Which companies are regulated providers of open banking?
Open banking is set to revolutionise how we interact with the financial sector. With streamlined means by which to pay and share our data, open banking has the possibility to open up markets and create added value for consumers.
In the UK, open banking is the term used for a framework introduced by the Competition and Markets Authority (CMA). First implemented in 2017 by licensing the nine largest banks and building societies, open banking aims to give customers control over their financial data and increase competition.
Existing laws and regulations offer protection for transactions and data sharing in the financial sector. However, the radical changes implemented by open banking require a specific regulatory framework of providers to address wide-ranging intellectual property and licensing implications.
How is open banking regulated?
The UK is taking a top-down approach to open banking regulation through the Financial Conduct Authority (FCA) to enable data sharing between the initial set of banks and building societies and registered third party providers.
Under the FCA rules, providers must have approval as speciality providers or payment businesses either in the UK or under current passporting arrangements. The provider is then under direct supervision from a UK or EU regulator.
This framework then aligns with the EU’s revised Payment Services Directive (PSD2), which requires providers to be PSD2 compliant. The entire regulatory framework allows the CMA to promote open banking as a transparent and secure way for consumers to control their finances.
Checking for authorisation
To streamline communication between banks and third parties, the CMA established the Open Banking Implementation Entity (OBIE). This oversees a dedicated IT platform known as the Open Banking Directory which allows regulated providers to enjoy a secure exchange of information via open APIs (application programming interfaces).
Open banking is also working to provide an authorisation dashboard that should make it easy for customers to access information and cancel permissions. Third-party providers are being encouraged to provide their own mechanisms.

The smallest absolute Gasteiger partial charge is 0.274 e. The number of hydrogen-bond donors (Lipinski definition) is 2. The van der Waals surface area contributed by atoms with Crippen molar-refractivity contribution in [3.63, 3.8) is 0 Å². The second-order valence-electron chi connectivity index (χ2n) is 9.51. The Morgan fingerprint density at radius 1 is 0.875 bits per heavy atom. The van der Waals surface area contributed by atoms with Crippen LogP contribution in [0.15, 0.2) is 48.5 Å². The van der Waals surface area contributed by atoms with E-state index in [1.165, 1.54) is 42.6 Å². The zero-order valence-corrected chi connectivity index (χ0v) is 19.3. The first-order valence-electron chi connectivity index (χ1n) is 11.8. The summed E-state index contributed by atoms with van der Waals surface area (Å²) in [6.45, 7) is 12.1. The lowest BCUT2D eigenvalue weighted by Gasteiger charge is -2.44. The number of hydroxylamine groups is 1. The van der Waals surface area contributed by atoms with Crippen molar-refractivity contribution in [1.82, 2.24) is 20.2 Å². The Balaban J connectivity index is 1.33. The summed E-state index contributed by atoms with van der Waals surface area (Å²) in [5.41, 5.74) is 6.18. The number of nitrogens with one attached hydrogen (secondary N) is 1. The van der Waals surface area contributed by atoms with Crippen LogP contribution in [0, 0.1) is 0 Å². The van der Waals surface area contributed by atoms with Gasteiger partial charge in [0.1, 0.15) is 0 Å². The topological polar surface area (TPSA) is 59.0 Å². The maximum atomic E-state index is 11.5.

The Financial Services Register allows consumers to check whether providers are authorised to provide the following services:
- Payment initiation services to instruct direct payments rather than through a third-party service
- Account information-sharing services that enable you to see multiple provider information at a glance
Regulated firms often specify in their terms and conditions that the customer is responsible for checking that the third party provider is appropriately regulated.
Customers with complaints about a provider have access to the Financial Ombudsman Service or the Financial Services Compensation Scheme, depending on the nature of the complaint.
A growing number of financial services providers are signing up to the Open Banking platform. They are fully regulated and able to provide critical Open Banking services regarding payment and data sharing.
The right Open Banking provider can pave the way for small businesses and individual customers to get a better deal and get more out of their money with at-a-glance comparisons and financial information.
- 9 Spokes
Targeting SMEs, this global platform delivers rich insights from sales and cash flow to marketing performance. Data can be easily accessed via the smart dashboard.
This global provider offers a cash management solution via the Slide app and Cashfac Virtual Bank Technology (VBT). The app delivers a real-time cash flow overview for SMEs, while the VBT platform allows businesses to control and automate cash management processes.
- Clydesdale Bank PLC
A leading challenger bank, Clydesdale Bank launched its aggregation service in 2018. Via the innovative iB platform, customers can benefit from the fast and efficient implementation of digital services.
- Digital Moneybox
The easy way to invest – simply round up your purchases to the nearest pound and invest directly in simple tracker funds.
Best known for credit score management, Experian Open Banking uses your credit score, income and liabilities to create a complete overview of your financial health. Organisations use this information to provide better customer experiences.
- Friendly Score
Available for individuals or SMEs, this B2B2C software facilitates integration with the credit application process. Users provide consent and authentication before data is accumulated and analysed.
- Intuit Quickbooks
Used by 2.5 million small businesses worldwide, Quickbooks makes it easy to grow your business or access accounting services.
Sage is a leading provider of payroll, accounting and payment systems for the world’s entrepreneurs. Sage Open Banking APIs enable bookkeeping automation, freeing up time and increasing efficiency.
This financial provider makes sending money overseas cheaper and faster using real-time exchange rates. Borderless accounts make international travel and work a snap, allowing you to manage money seamlessly without fees or adverse exchange rates.
This Swedish FinTech company facilitates fast, simple and secure online banking transactions. Trustly supports over 3,300 banks across 29 European countries and is a popular solution for e-commerce with its instant payment system.
The social way to plan and be paid, the Vibe app is widely available and enables secure payments directly from the bank. It also provides a frictionless solution for marketplaces and merchants.
Whether you need a quick and clear view of your finances or a streamlined way to pay, a regulated Open Banking provider can deliver the services you need online or on mobile.